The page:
Christmas she'd come over with heaps of presents and a huge tin of Quality Street and a Christmas cake and we'd have a wonderful time with her. In an age before girls or puberty of any of that more complicated stuff that happens in later life, my grandparents were the most important people I knew and cared about.

My Grampe would build things. He built me a big blue sledge once, with brakes each side. It was too heavy for me to drag up the hill so I could only use it when my dad was with me but it was awesome and I loved it. He always had pocket money for us, sometimes as much as 50p each. He loved the country and would take me and my brother on walks around Warwick (which we hated as we were kids and too young to know better) and tried to get us to draw pictures of something other than guns and lazer battles. Once he tried to show me how to sketch a bird.

Being working class they never had very much money. My Grampe had been injured in the second world war and had only been able to get factory work as a supervisor since. He was off sick a lot and my Nanny worked as a guide at Warwick Castle. She was old school working class, meaning she idolised Lord Brooke who (back then) owned the castle. She'd worked for him as a lady's maid and in later life a guide, showing people around the place she'd worked and still loved. The only time I heard my Nanny tell me off was when I poured too much milk on my cereal as they couldn't afford to buy any more. Nevertheless she still had money for us to have a comic each if we stayed on a Saturday. I'd usually plump for 2000AD while my brother got his choice. Once I came home with two copies of The Beano, and only later did I realise that it wasn't about "one each" and we could have simply shared it (after tossing a coin to see who read it first).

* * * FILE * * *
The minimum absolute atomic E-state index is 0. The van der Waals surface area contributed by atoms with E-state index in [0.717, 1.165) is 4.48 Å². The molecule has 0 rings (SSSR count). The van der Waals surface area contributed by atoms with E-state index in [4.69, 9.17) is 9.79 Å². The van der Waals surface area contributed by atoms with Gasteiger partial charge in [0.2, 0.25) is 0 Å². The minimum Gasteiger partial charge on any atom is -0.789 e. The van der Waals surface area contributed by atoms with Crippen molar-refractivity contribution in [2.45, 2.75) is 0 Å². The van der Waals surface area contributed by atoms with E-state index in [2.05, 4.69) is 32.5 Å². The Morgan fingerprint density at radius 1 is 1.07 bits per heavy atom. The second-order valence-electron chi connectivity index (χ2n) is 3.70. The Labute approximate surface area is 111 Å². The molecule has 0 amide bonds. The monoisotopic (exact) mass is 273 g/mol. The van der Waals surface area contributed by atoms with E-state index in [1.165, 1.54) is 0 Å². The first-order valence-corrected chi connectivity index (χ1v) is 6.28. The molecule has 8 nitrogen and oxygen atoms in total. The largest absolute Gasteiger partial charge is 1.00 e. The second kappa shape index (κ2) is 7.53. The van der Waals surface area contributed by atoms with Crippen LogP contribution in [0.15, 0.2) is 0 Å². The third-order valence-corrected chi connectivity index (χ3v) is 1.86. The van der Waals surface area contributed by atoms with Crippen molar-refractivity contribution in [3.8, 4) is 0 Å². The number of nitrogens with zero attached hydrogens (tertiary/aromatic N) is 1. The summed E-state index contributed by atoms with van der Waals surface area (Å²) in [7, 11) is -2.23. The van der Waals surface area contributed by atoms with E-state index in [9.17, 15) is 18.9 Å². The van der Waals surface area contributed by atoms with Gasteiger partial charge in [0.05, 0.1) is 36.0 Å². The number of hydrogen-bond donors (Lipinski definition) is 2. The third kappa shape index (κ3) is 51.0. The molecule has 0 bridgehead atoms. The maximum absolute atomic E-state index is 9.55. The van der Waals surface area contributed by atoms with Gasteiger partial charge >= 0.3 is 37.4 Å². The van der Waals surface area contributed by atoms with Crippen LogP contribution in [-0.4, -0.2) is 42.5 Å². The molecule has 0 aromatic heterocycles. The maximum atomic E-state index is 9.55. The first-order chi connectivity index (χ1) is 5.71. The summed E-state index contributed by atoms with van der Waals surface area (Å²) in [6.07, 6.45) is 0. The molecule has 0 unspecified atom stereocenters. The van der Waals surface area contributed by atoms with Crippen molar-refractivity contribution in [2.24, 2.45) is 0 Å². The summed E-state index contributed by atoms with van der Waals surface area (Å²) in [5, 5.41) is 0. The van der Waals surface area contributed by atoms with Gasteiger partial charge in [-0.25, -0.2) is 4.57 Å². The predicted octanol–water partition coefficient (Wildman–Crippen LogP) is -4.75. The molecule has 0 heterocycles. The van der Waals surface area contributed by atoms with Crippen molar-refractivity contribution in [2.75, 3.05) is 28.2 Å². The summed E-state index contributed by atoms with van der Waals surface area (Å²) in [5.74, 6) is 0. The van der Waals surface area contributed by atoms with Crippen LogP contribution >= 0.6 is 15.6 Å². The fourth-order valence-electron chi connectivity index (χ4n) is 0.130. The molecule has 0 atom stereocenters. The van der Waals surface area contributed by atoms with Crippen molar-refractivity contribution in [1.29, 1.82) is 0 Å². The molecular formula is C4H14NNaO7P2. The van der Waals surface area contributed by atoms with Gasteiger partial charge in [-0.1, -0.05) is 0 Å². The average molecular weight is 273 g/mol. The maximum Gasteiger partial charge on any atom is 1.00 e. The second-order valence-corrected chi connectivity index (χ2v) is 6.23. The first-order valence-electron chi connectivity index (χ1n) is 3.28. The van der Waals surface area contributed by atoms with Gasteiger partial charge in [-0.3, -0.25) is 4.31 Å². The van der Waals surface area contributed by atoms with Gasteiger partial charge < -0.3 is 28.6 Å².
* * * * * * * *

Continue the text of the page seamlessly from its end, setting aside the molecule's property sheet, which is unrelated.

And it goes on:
They carried my mother through her studies at night school and later university. My other grandparents were always "too busy" to babysit me and my brother and when my mother had pneumonia, my other Nanny said "but I can't leave your father" when my mother pleaded with her to come and sit with her as she was so ill. My Nanny and Grampe came over without a second thought.

They were kind, good natured and generous.

But....they, like all humans, had their flaws.

In 1967 my Nanny had apparently replied, when my mother and father said they were thinking of moving to Australia, "Oh! You'll kill me if you go!"